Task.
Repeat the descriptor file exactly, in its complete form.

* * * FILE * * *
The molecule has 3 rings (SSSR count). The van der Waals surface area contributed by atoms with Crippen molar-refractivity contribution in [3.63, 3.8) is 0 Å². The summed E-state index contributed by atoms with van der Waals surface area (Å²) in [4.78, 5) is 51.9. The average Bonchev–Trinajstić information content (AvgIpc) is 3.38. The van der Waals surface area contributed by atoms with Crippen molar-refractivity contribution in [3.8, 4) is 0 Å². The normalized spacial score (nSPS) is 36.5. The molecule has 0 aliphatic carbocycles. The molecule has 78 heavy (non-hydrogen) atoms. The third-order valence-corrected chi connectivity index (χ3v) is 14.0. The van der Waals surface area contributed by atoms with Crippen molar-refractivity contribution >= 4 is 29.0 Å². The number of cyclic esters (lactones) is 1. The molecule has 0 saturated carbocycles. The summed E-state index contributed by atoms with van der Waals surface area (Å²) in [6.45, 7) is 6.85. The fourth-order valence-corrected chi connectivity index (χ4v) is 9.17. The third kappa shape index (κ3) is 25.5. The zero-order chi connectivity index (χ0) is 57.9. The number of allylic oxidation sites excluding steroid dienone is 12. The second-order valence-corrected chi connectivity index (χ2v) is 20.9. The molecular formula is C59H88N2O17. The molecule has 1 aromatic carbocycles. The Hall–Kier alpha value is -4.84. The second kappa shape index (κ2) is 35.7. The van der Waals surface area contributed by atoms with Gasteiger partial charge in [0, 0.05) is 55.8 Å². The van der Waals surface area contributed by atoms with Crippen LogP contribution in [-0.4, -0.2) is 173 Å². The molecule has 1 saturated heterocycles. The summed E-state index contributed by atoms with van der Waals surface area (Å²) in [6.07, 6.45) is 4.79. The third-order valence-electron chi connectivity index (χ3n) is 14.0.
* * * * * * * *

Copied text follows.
The molecule has 3 rings (SSSR count). The van der Waals surface area contributed by atoms with Crippen molar-refractivity contribution in [3.63, 3.8) is 0 Å². The summed E-state index contributed by atoms with van der Waals surface area (Å²) in [4.78, 5) is 51.9. The average Bonchev–Trinajstić information content (AvgIpc) is 3.38. The van der Waals surface area contributed by atoms with Crippen molar-refractivity contribution in [3.8, 4) is 0 Å². The normalized spacial score (nSPS) is 36.5. The molecule has 0 aliphatic carbocycles. The molecule has 78 heavy (non-hydrogen) atoms. The third-order valence-corrected chi connectivity index (χ3v) is 14.0. The van der Waals surface area contributed by atoms with Crippen molar-refractivity contribution >= 4 is 29.0 Å². The number of cyclic esters (lactones) is 1. The molecule has 0 saturated carbocycles. The summed E-state index contributed by atoms with van der Waals surface area (Å²) in [6.45, 7) is 6.85. The fourth-order valence-corrected chi connectivity index (χ4v) is 9.17. The third kappa shape index (κ3) is 25.5. The zero-order chi connectivity index (χ0) is 57.9. The number of allylic oxidation sites excluding steroid dienone is 12. The second-order valence-corrected chi connectivity index (χ2v) is 20.9. The molecular formula is C59H88N2O17. The molecule has 1 aromatic carbocycles. The Hall–Kier alpha value is -4.84. The second kappa shape index (κ2) is 35.7. The van der Waals surface area contributed by atoms with Gasteiger partial charge in [0, 0.05) is 55.8 Å². The van der Waals surface area contributed by atoms with Crippen LogP contribution in [-0.4, -0.2) is 173 Å². The molecule has 1 saturated heterocycles. The summed E-state index contributed by atoms with van der Waals surface area (Å²) in [6.07, 6.45) is 4.79. The third-order valence-electron chi connectivity index (χ3n) is 14.0.